Right now we enjoy personal externalities for driving, with society and the environment bearing the brunt of our choice to drive. I don’t think it unreasonable to make people internalize some of the drawbacks of that choice so they can make a truly informed decision while bearing responsibility for it.**

My city’s considering a $20/year car tab to pay for installing bike and sidewalk infrastructure in seven years — which will otherwise take THIRTY FUCKING YEARS to build at current funding levels. EXCUSE ME? Sorry, I can’t hear you over the sound of my laughing. Or is that sobbing. You’re telling me that, in the midst of a climate crisis, you’re OK with our city remaining unsafe to walk and bike through till I’m retired? 🤣🤣🤣

Sometimes we need our leaders to just lead. See what needs to happen, have a vision, and acknowledge that you’re making everyone’s life better in the long run even if individuals will need to adapt to some changes.

I’d love to see a politician willing to only serve one term so they didn’t have to care about pissing people off. Because people hate change, but we need BIG change, NOW. Either we choose some changes to make ourselves — more than we want, faster than we want — or the changing climate will make us change, and that way ain’t gonna be fun for anyone 😳

* I live in the suburbs and I drive 🙋 I’d rather ride my bike but I don’t want to die. I’d rather take the bus but I don’t have time for it to take three times as long to get somewhere. We can’t *only* make things worse for drivers; we also need to invest in our transit system and bike infrastructure so it’s safe and convenient to make the right choice, not just inconvenient to keep making the wrong one.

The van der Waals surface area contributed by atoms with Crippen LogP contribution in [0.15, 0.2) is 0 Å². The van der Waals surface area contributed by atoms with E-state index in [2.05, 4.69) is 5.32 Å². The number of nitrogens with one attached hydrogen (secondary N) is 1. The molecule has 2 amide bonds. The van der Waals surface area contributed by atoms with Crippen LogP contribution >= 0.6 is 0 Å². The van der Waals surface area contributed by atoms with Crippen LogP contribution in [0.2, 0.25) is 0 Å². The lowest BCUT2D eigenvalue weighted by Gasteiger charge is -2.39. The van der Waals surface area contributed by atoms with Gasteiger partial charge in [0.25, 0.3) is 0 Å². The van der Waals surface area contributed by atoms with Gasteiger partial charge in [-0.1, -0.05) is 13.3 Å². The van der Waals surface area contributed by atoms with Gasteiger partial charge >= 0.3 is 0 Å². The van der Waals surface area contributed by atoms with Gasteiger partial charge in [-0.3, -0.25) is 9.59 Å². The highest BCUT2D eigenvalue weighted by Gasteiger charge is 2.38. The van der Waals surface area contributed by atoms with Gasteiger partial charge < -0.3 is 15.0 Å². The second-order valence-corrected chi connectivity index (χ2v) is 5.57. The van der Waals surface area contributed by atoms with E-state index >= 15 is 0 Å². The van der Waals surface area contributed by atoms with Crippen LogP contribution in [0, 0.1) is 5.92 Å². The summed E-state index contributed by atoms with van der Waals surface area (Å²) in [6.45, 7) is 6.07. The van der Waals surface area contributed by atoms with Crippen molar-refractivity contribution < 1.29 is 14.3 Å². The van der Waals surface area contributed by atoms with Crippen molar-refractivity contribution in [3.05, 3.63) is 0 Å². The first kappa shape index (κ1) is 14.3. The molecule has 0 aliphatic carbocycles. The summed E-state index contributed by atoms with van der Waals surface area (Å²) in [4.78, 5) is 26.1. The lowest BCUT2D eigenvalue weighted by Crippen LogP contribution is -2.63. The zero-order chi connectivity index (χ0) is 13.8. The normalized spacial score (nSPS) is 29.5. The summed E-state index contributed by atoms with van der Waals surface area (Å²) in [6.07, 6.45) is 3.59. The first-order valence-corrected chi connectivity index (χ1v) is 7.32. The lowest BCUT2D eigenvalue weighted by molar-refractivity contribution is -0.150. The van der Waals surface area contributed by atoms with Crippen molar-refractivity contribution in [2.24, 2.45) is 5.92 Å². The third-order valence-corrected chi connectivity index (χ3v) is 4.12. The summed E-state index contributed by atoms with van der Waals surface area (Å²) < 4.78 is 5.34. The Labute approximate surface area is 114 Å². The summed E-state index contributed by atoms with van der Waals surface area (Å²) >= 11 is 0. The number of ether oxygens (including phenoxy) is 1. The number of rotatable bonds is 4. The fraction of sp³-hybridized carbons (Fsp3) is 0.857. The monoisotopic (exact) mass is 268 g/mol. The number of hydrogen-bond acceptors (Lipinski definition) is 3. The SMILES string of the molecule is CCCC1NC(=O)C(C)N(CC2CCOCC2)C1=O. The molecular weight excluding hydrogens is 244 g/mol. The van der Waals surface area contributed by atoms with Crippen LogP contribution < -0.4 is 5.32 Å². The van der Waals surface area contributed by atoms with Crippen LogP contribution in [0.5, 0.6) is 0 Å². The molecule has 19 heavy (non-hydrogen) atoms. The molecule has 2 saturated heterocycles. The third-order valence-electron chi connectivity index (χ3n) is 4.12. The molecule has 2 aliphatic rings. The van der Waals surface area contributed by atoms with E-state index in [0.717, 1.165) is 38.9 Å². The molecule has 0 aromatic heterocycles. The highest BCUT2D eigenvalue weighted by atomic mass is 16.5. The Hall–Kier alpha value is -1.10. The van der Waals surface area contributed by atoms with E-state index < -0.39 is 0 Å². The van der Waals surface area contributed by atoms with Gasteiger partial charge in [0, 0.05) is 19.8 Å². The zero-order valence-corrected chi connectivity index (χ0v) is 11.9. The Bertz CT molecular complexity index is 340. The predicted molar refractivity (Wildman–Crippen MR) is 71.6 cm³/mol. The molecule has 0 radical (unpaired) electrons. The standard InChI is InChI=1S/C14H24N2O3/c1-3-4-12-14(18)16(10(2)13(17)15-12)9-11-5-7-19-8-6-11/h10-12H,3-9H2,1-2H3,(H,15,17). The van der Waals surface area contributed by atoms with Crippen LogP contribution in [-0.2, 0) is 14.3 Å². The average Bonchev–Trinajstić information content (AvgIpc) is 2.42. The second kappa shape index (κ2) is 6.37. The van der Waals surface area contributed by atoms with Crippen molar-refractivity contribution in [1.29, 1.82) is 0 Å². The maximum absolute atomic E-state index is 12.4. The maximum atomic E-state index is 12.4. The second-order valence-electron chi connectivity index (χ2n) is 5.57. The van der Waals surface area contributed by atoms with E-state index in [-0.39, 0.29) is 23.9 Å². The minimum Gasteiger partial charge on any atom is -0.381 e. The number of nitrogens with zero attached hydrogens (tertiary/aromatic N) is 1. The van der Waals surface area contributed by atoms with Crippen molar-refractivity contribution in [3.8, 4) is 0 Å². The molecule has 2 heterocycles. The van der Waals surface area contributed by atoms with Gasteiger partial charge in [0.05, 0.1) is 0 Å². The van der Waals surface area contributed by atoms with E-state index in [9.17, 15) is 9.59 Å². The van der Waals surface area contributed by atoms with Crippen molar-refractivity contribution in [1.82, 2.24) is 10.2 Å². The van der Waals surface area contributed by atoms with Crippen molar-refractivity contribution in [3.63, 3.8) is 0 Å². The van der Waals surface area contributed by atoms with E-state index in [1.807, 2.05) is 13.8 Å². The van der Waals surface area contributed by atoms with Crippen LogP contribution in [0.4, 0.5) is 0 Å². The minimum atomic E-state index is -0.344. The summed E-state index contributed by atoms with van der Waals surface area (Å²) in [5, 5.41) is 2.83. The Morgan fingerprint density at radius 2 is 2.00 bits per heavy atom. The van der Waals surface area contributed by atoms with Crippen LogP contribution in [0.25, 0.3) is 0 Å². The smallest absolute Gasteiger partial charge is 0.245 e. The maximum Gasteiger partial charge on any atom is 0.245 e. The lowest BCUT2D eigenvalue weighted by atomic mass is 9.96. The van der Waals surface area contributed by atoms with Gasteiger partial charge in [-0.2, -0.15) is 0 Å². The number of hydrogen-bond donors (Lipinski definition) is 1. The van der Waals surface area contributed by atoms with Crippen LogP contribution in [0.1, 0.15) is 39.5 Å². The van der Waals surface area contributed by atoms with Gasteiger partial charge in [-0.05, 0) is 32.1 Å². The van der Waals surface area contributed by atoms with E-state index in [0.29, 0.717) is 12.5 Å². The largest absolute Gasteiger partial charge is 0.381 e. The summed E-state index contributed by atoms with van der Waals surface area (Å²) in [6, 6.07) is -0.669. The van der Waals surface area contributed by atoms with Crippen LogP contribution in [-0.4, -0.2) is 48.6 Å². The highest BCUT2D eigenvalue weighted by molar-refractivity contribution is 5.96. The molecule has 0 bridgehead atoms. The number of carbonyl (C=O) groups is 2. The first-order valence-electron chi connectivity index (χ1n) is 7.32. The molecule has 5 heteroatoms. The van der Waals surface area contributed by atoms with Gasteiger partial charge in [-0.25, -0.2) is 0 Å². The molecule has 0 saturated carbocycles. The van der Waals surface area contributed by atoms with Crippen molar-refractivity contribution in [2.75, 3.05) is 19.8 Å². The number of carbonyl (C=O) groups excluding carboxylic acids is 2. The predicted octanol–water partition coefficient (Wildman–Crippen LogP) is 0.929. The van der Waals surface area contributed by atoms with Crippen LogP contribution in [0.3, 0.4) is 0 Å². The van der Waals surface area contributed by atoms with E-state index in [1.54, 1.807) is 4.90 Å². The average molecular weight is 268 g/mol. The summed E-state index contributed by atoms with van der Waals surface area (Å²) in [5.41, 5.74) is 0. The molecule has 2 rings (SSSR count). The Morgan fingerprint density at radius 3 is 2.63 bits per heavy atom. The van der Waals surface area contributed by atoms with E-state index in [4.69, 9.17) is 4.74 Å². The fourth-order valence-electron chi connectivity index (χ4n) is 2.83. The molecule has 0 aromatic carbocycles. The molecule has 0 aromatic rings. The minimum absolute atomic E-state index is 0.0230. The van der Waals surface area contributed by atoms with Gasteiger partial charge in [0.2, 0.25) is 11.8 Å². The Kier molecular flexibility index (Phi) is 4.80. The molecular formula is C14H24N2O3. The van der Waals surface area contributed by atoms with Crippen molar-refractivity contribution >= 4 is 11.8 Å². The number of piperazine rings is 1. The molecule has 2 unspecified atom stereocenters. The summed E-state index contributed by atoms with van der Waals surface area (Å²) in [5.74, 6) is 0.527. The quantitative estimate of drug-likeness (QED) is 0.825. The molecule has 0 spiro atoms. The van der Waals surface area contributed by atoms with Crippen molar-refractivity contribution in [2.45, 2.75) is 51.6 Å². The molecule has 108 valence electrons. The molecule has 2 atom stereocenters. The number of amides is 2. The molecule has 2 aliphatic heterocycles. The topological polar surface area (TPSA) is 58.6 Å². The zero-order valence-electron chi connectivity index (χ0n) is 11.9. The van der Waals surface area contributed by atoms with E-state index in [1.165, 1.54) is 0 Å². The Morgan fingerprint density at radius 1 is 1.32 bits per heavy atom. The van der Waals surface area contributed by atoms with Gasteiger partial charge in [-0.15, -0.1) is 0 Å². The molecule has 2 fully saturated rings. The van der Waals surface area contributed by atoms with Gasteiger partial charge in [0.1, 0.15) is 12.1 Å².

** Likewise, society needs to make it easier for people to escape the poor choices they’ve locked themselves into. Building as much housing as fucking possible — affordable and comfortable housing (both for individuals and families) — can let people who currently live in the boonies move closer in and escape those carbon spewing commutes. Part of that means lifting restrictions on development, part is imposing more restrictions on what gets built so it’s not all luxury condos or cheapo junk with no soundproofing. ALSO we could incentivize telecommuting instead of forcing people to come back to the office 😠

Categories
Political Commentary Society

The shifting baseline of normal

Shifting baseline is a known phenomenon in ecology that’s led to / accompanied complacency with the collapse of the salmon population, for example. I didn’t really think people would adopt a new baseline for wildfires and drought and flooding but I guess I should have expected it 🤷‍♀️ People *really* hate making changes to their own life — and admitting when things aren’t working — and they’ll accept a *lot* before they’ll acknowledge the need for drastic change.